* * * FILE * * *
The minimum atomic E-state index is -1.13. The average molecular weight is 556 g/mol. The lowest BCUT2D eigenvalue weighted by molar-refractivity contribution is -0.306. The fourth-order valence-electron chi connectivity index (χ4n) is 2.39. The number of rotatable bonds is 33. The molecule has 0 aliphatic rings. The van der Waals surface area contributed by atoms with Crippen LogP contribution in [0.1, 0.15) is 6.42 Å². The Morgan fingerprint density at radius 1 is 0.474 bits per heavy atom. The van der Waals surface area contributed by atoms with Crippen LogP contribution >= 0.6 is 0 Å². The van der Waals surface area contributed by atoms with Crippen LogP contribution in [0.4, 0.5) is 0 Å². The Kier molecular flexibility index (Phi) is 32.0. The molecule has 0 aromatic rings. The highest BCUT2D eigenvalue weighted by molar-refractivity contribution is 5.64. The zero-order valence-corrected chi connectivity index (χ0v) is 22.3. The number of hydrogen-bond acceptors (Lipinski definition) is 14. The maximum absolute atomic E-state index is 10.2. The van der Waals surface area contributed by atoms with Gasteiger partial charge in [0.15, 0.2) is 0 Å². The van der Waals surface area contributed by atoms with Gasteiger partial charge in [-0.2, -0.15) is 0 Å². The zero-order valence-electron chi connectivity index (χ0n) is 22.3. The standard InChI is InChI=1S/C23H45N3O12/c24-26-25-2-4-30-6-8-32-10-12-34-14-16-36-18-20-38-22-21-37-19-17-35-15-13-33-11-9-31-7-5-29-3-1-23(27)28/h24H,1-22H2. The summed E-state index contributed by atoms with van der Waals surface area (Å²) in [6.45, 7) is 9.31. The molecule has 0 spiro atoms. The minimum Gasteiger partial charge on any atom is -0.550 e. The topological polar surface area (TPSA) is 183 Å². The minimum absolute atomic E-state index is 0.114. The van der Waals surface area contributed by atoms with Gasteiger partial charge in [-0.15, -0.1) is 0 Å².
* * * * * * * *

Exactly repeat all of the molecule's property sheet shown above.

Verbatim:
The minimum atomic E-state index is -1.13. The average molecular weight is 556 g/mol. The lowest BCUT2D eigenvalue weighted by molar-refractivity contribution is -0.306. The fourth-order valence-electron chi connectivity index (χ4n) is 2.39. The number of rotatable bonds is 33. The molecule has 0 aliphatic rings. The van der Waals surface area contributed by atoms with Crippen LogP contribution in [0.1, 0.15) is 6.42 Å². The Morgan fingerprint density at radius 1 is 0.474 bits per heavy atom. The van der Waals surface area contributed by atoms with Crippen LogP contribution >= 0.6 is 0 Å². The van der Waals surface area contributed by atoms with Crippen LogP contribution in [0.4, 0.5) is 0 Å². The Kier molecular flexibility index (Phi) is 32.0. The molecule has 0 aromatic rings. The highest BCUT2D eigenvalue weighted by molar-refractivity contribution is 5.64. The zero-order valence-corrected chi connectivity index (χ0v) is 22.3. The number of hydrogen-bond acceptors (Lipinski definition) is 14. The maximum absolute atomic E-state index is 10.2. The van der Waals surface area contributed by atoms with Gasteiger partial charge in [0.15, 0.2) is 0 Å². The van der Waals surface area contributed by atoms with Gasteiger partial charge in [-0.2, -0.15) is 0 Å². The zero-order valence-electron chi connectivity index (χ0n) is 22.3. The standard InChI is InChI=1S/C23H45N3O12/c24-26-25-2-4-30-6-8-32-10-12-34-14-16-36-18-20-38-22-21-37-19-17-35-15-13-33-11-9-31-7-5-29-3-1-23(27)28/h24H,1-22H2. The summed E-state index contributed by atoms with van der Waals surface area (Å²) in [6.45, 7) is 9.31. The molecule has 0 spiro atoms. The minimum Gasteiger partial charge on any atom is -0.550 e. The topological polar surface area (TPSA) is 183 Å². The minimum absolute atomic E-state index is 0.114. The van der Waals surface area contributed by atoms with Gasteiger partial charge in [-0.15, -0.1) is 0 Å².